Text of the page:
News Release

Maryland First to Bar Schools Releasing Tests to Military


AP is reporting: “A first-of-its-kind law bars public high schools in Maryland from automatically sending student scores on a widely used military aptitude test to recruiters, a practice that critics say was giving the armed forces backdoor access to young people without their parents’ consent. School districts around the country have the choice of whether to administer the Armed Services Vocational Aptitude Battery exam, and ones that offer it typically pass the scores and students’ contact information directly to the military.”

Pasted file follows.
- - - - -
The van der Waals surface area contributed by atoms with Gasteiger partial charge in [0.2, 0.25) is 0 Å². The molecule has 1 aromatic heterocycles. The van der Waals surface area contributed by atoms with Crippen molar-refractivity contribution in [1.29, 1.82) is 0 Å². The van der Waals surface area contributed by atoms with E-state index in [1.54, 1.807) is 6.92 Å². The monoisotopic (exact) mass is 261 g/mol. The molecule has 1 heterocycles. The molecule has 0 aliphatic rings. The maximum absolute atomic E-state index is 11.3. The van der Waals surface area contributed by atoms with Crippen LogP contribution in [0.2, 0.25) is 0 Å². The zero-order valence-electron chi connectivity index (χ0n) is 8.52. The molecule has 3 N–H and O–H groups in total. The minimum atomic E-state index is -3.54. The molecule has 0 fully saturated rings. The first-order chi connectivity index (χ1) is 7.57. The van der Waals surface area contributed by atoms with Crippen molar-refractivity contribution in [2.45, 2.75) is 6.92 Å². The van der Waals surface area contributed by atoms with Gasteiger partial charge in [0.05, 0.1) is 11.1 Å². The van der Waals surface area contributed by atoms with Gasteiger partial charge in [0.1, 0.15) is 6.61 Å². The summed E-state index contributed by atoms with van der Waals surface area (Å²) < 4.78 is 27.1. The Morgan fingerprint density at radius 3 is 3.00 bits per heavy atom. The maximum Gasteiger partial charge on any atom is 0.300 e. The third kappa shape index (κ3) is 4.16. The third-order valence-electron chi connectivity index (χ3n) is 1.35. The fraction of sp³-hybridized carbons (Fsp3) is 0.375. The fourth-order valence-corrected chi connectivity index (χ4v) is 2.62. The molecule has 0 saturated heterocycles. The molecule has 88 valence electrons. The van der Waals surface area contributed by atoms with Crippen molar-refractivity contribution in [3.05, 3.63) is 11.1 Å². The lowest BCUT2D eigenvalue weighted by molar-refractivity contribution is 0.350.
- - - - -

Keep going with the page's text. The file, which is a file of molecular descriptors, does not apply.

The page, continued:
Elder is a member of the Maryland Coalition to Protect Student Privacy in Bethesda, Maryland. He led the drive to prohibit the use of the ASVAB test for recruiting purposes in Maryland.

Jahnkow works with the Project on Youth and Non-Military Opportunities in San Diego. He spearheaded the effort to prohibit military testing for recruitment purposes in California. The campaign resulted in both houses of the California legislature passing a measure that was ultimately vetoed by Gov. Arnold Schwarzenegger.

Founder and coordinator of the Coalition for Alternatives to Militarism in Our Schools in Los Angeles, Inouye led the effort to ban ASVAB testing for recruitment purposes in L.A.’s schools.

For more information, contact at the Institute for Public Accuracy:
Sam Husseini, (202) 347-0020; or David Zupan, (541) 484-9167